Stephanie Green: Stereoscopes, and Dual Perspectives

18 Mar

Saturday 17th March, 2012, Day 4

A Poetry Breakfast, complete with coffee and pastries, is a great way to wake up at StAnza.  The Breakfast topic today was ‘Iconic’ with Robert Crawford, Michael Symmons Roberts, Lavinia Greenlaw – all poets and professors as Norman McBeath, the only photographer, commented. They all brilliantly highlighted the various perspectives and aspects of issues surrounding  the image- even straying into the different perspectives of poetry and science, poetry and the religious icon.  In fact, the conversations were so complex and detailed I cannot do more than recommend you try to hear audio clips of it online – when it eventually appears on the StAnza website.

Photography featured  in this discussion and  has throughout the festival.  So I was intrigued to learn that the University also holds one of the largest and most important collections of historic Scottish photography.  St Andrew’s is the hub of Scottish photography.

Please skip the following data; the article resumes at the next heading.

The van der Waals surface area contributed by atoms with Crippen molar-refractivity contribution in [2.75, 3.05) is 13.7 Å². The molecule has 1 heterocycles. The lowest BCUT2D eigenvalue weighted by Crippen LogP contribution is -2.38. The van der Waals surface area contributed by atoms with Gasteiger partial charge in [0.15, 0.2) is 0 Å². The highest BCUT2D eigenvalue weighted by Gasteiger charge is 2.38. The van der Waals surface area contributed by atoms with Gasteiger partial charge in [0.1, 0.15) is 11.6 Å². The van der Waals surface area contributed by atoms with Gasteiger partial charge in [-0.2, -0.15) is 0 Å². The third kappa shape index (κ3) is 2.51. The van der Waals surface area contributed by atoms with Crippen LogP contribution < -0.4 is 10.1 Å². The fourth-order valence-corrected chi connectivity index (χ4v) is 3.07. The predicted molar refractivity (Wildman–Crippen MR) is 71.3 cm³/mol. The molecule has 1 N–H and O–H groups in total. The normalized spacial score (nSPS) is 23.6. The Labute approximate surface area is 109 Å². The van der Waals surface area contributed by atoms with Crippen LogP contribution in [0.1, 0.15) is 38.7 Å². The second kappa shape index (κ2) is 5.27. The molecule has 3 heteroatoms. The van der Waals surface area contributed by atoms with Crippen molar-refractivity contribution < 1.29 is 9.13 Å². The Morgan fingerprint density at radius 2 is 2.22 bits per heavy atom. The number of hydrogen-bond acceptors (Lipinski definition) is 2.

Apart from the other major photo exhibitions I’ve already blogged about, wavering on the walls of the Byre today were a selection of poems  alongside photos which inspired them : one from the University’s Special Collections archive and others from contemporary student photographers , chosen by ‘Stereoscope,’ the university’s student-produced photography magazine.

A Stereoscope is not something I had encountered before. If you’re into Photography, you may know that it was invented by Sir David Brewster (based at St Andrew’s) to provide the viewer with a dual perspective, creating a 3-D effect, (though wikipedia disputes this- oops do we believe wikip?– conceding he did invent a certain type of stereoscope with prisms  instead of mirrors. Not sure I want to get into this controversy and irritate the powers that be at St A. )  In his day he was more famous for inventing the kaleidescope (though he never made a penny from it as others copied it before he got his patent granted.) No wonder he was noted for his bad temper,  but  Brewster’s correspondence with Wm. Henry Fox Talbot, inventor of the calotype established St Andrew’s as ‘the epicentre of early photography.’